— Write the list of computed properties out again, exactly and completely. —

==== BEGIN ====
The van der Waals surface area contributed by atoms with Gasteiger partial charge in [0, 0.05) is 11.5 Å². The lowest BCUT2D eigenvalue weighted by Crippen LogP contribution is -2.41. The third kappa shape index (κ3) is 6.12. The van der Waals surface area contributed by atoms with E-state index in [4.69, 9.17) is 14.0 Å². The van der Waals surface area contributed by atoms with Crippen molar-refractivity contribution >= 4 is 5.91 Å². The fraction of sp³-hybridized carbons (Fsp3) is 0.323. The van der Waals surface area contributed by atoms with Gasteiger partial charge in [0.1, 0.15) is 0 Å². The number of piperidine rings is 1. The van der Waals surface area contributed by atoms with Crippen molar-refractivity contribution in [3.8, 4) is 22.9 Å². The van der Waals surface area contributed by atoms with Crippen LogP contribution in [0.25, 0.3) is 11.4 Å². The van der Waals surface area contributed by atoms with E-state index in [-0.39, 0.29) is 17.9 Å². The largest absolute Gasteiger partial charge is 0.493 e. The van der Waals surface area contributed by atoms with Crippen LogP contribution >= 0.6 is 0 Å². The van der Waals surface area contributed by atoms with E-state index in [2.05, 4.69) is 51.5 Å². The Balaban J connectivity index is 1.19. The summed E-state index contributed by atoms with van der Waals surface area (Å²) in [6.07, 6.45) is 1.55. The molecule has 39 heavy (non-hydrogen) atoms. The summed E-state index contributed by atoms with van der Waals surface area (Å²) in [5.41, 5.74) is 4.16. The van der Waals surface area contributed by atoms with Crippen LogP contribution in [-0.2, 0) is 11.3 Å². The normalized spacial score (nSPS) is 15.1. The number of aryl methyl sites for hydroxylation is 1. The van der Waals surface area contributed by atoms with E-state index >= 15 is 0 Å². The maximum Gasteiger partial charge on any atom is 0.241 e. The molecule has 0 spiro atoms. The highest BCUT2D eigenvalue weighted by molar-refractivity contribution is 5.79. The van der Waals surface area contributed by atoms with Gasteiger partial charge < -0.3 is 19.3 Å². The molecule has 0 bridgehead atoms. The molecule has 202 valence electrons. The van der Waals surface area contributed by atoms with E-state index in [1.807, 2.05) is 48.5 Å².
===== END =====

The van der Waals surface area contributed by atoms with Gasteiger partial charge in [0, 0.05) is 11.5 Å². The lowest BCUT2D eigenvalue weighted by Crippen LogP contribution is -2.41. The third kappa shape index (κ3) is 6.12. The van der Waals surface area contributed by atoms with E-state index in [4.69, 9.17) is 14.0 Å². The van der Waals surface area contributed by atoms with Crippen molar-refractivity contribution >= 4 is 5.91 Å². The fraction of sp³-hybridized carbons (Fsp3) is 0.323. The van der Waals surface area contributed by atoms with Gasteiger partial charge in [0.1, 0.15) is 0 Å². The number of piperidine rings is 1. The van der Waals surface area contributed by atoms with Crippen molar-refractivity contribution in [3.8, 4) is 22.9 Å². The van der Waals surface area contributed by atoms with Crippen LogP contribution in [0.25, 0.3) is 11.4 Å². The van der Waals surface area contributed by atoms with E-state index in [-0.39, 0.29) is 17.9 Å². The largest absolute Gasteiger partial charge is 0.493 e. The van der Waals surface area contributed by atoms with Crippen LogP contribution >= 0.6 is 0 Å². The van der Waals surface area contributed by atoms with E-state index in [2.05, 4.69) is 51.5 Å². The Balaban J connectivity index is 1.19. The summed E-state index contributed by atoms with van der Waals surface area (Å²) in [6.07, 6.45) is 1.55. The molecule has 39 heavy (non-hydrogen) atoms. The summed E-state index contributed by atoms with van der Waals surface area (Å²) in [5.41, 5.74) is 4.16. The van der Waals surface area contributed by atoms with Crippen LogP contribution in [-0.2, 0) is 11.3 Å². The normalized spacial score (nSPS) is 15.1. The number of aryl methyl sites for hydroxylation is 1. The van der Waals surface area contributed by atoms with E-state index >= 15 is 0 Å². The maximum Gasteiger partial charge on any atom is 0.241 e. The molecule has 0 spiro atoms. The highest BCUT2D eigenvalue weighted by molar-refractivity contribution is 5.79. The van der Waals surface area contributed by atoms with Gasteiger partial charge < -0.3 is 19.3 Å². The molecule has 0 bridgehead atoms. The molecule has 202 valence electrons. The van der Waals surface area contributed by atoms with E-state index in [1.807, 2.05) is 48.5 Å².